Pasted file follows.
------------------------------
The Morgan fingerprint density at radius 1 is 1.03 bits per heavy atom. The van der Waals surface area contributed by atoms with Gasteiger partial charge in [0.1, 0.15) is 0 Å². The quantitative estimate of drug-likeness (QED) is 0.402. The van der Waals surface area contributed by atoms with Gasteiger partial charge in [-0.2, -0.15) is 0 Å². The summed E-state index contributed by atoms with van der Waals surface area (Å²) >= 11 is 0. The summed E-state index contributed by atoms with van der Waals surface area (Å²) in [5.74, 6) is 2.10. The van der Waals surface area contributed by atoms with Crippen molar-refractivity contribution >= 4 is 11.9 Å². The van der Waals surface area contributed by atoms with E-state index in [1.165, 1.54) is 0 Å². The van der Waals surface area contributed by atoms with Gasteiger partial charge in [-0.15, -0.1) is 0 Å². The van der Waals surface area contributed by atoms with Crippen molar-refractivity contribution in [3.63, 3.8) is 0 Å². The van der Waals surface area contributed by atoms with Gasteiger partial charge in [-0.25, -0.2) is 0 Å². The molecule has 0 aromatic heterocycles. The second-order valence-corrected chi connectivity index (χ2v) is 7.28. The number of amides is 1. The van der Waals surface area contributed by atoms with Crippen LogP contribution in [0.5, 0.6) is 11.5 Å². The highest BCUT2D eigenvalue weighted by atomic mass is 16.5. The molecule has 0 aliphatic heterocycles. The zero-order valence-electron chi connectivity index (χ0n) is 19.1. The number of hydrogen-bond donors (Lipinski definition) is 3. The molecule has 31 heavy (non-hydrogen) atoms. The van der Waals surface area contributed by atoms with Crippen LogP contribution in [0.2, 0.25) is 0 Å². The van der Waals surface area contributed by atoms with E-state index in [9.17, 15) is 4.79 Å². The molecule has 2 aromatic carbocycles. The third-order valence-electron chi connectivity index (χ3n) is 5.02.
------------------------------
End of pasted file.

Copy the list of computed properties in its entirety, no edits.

The Morgan fingerprint density at radius 1 is 1.03 bits per heavy atom. The van der Waals surface area contributed by atoms with Gasteiger partial charge in [0.1, 0.15) is 0 Å². The quantitative estimate of drug-likeness (QED) is 0.402. The van der Waals surface area contributed by atoms with Gasteiger partial charge in [-0.2, -0.15) is 0 Å². The summed E-state index contributed by atoms with van der Waals surface area (Å²) >= 11 is 0. The summed E-state index contributed by atoms with van der Waals surface area (Å²) in [5.74, 6) is 2.10. The van der Waals surface area contributed by atoms with Crippen molar-refractivity contribution >= 4 is 11.9 Å². The van der Waals surface area contributed by atoms with E-state index in [1.165, 1.54) is 0 Å². The van der Waals surface area contributed by atoms with Gasteiger partial charge in [-0.15, -0.1) is 0 Å². The van der Waals surface area contributed by atoms with Crippen molar-refractivity contribution in [3.63, 3.8) is 0 Å². The van der Waals surface area contributed by atoms with Gasteiger partial charge in [-0.25, -0.2) is 0 Å². The molecule has 0 aromatic heterocycles. The second-order valence-corrected chi connectivity index (χ2v) is 7.28. The number of amides is 1. The van der Waals surface area contributed by atoms with Crippen LogP contribution in [0.5, 0.6) is 11.5 Å². The highest BCUT2D eigenvalue weighted by atomic mass is 16.5. The molecule has 0 aliphatic heterocycles. The zero-order valence-electron chi connectivity index (χ0n) is 19.1. The number of hydrogen-bond donors (Lipinski definition) is 3. The molecule has 31 heavy (non-hydrogen) atoms. The van der Waals surface area contributed by atoms with Crippen LogP contribution in [0.2, 0.25) is 0 Å². The van der Waals surface area contributed by atoms with E-state index in [9.17, 15) is 4.79 Å². The molecule has 2 aromatic carbocycles. The third-order valence-electron chi connectivity index (χ3n) is 5.02.